All posts by Dufus10

Guitar Chords made simple-Part II

I am now going to work you through constructing the E Shape movable Chord Shape. Firstly we start with the E Shape Major Pattern from my C-A-G-E-D system. Here it is in diagrammatic form but you can see all the patterns here in C-A-G-E-D system.

Here is a E Shape major pattern from my C-A-G-E-D System for guitar.
Here is the E Shape Major Pattern from my C-A-G-E-D System for guitar. You will remember/notice that the scale pattern starts from the Vi note in the scale. This VI is the relative minor and the scale is the relative minor scale for the Major key that you are using.

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Guitar Chords made simple

Looking at the guitar fretboard and all the possible places you can place your fingers can be daunting. However it may be useful to know that there are only really 3 true Guitar Chords Shapes that you can make in Standard Tuning. These guitar chords shapes derive from the C_A_G_E_D system and are closely related to this system. The 3 Guitar Chord Shapes are really just the following

  • The C Shape guitar chord
  • The A Shape guitar chord
  • and the E Shape guitar chord

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Introducing Rhythm: it is not just for backing a Soloist

Rhythm and having a good understanding of rhythmic concepts is often seen as being less important than playing through numerous scales fast or just seen as being the staple of the backing guitarist taking a back seat whilst the soloist grabs the limelight. This is not strictly true. In fact some if not all the greatest Soloists demonstrate a complete mastery and understanding of rhythmic concepts and that is ultimately what makes them the great players that they are or were.

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The Blues Scale

In this Post we will be looking at the Blues Scale. To me this is one of the top most useful Scales. Most reference sources will show you the Blues Scale in its Minor Form with a Flattened 3 rd degree (bIII) and a flattened fifth degree( bV). This is okay but it is really half of the story and half of the usefulness of this particular Scale. This is because if you make the Blues Scale into a Major Scale Pattern then the Flattened fifth note (bV) actually now becomes the flattened 3rd (bIII). The Flattened 3rd when played against a Major Chord or Dominant 7th chord is a true Blues Note found in many examples of Blues Styles. So by changing the Blues Scale to a Major pattern you have got instant access to the Blues. I will show you how to do this but most of you will already have covered all this if you have already been studying my approach to the CAGED System (C-A-G-E-D). If not go and have a look at this as it shows you how to use the 5 patterns to find both major and minor scales from pentatonic scale shapes.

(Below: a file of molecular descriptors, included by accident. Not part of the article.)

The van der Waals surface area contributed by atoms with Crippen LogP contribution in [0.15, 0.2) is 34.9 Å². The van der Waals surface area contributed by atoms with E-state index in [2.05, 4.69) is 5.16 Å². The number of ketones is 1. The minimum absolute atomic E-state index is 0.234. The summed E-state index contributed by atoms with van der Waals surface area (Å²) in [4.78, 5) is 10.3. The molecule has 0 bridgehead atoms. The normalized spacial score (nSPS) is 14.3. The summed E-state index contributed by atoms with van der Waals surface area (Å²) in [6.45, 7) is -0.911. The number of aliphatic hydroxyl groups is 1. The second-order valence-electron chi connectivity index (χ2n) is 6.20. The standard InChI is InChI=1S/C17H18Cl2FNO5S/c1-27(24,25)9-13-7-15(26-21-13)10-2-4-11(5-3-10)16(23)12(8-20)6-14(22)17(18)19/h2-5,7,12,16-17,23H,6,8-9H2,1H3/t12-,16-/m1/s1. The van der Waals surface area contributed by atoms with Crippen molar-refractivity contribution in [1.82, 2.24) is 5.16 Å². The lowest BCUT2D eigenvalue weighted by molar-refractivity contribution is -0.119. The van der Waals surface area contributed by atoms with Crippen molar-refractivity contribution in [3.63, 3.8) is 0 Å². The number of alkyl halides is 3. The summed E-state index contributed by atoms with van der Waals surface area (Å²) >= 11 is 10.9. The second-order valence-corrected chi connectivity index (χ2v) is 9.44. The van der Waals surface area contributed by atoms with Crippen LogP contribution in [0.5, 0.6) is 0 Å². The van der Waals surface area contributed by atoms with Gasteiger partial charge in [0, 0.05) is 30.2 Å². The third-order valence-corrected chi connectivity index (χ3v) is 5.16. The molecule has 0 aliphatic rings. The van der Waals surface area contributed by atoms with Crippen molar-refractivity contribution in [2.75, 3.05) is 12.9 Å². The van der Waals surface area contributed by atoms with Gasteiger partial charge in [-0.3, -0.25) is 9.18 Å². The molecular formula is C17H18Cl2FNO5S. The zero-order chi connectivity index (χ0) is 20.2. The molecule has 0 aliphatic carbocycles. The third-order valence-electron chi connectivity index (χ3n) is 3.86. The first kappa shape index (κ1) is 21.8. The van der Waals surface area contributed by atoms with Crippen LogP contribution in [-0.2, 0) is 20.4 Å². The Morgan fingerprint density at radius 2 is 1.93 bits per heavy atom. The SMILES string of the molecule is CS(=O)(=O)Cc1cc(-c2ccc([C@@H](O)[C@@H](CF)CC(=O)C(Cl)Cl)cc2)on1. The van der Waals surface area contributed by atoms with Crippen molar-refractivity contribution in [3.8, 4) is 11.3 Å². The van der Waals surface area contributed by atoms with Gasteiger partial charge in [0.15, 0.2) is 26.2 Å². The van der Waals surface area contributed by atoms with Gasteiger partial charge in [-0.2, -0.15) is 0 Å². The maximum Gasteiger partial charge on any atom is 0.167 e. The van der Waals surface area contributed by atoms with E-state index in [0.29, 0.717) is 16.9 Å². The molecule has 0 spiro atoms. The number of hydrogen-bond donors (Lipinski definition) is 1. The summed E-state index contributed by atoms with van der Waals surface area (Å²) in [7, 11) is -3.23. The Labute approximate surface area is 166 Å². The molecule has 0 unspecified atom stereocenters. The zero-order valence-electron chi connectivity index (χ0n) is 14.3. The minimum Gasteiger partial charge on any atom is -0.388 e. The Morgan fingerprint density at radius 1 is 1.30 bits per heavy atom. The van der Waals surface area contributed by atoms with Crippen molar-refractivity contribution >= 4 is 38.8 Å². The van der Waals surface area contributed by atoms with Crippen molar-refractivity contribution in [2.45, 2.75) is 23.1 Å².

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Finding the Chords in the Patterns

So far I have given you the scale shape patterns for both the Minor and the Major. Now we are going to look more closely at what these notes in the respective scales actually are. Basically I am going to throw some theory at you.

Once we have done this I can discuss what are probably the most important scales to know. So far we have only looked at Pentatonic Shapes: this means that these are are shortened version of scales. These Scales contain only 5 notes hence Penta. Full scales usually contain 8 notes so a C major scale would have 8 notes beginning on C (Root) and ending on C an Octave higher = 8 notes. Pentatonic Scales are easier to remember because they only contain 5 notes. However it is possible to use the Pentatonic Scales either Minor or Major to develop a full scale of 8 notes or more by adding some of the missing notes depending upon which scale you want.

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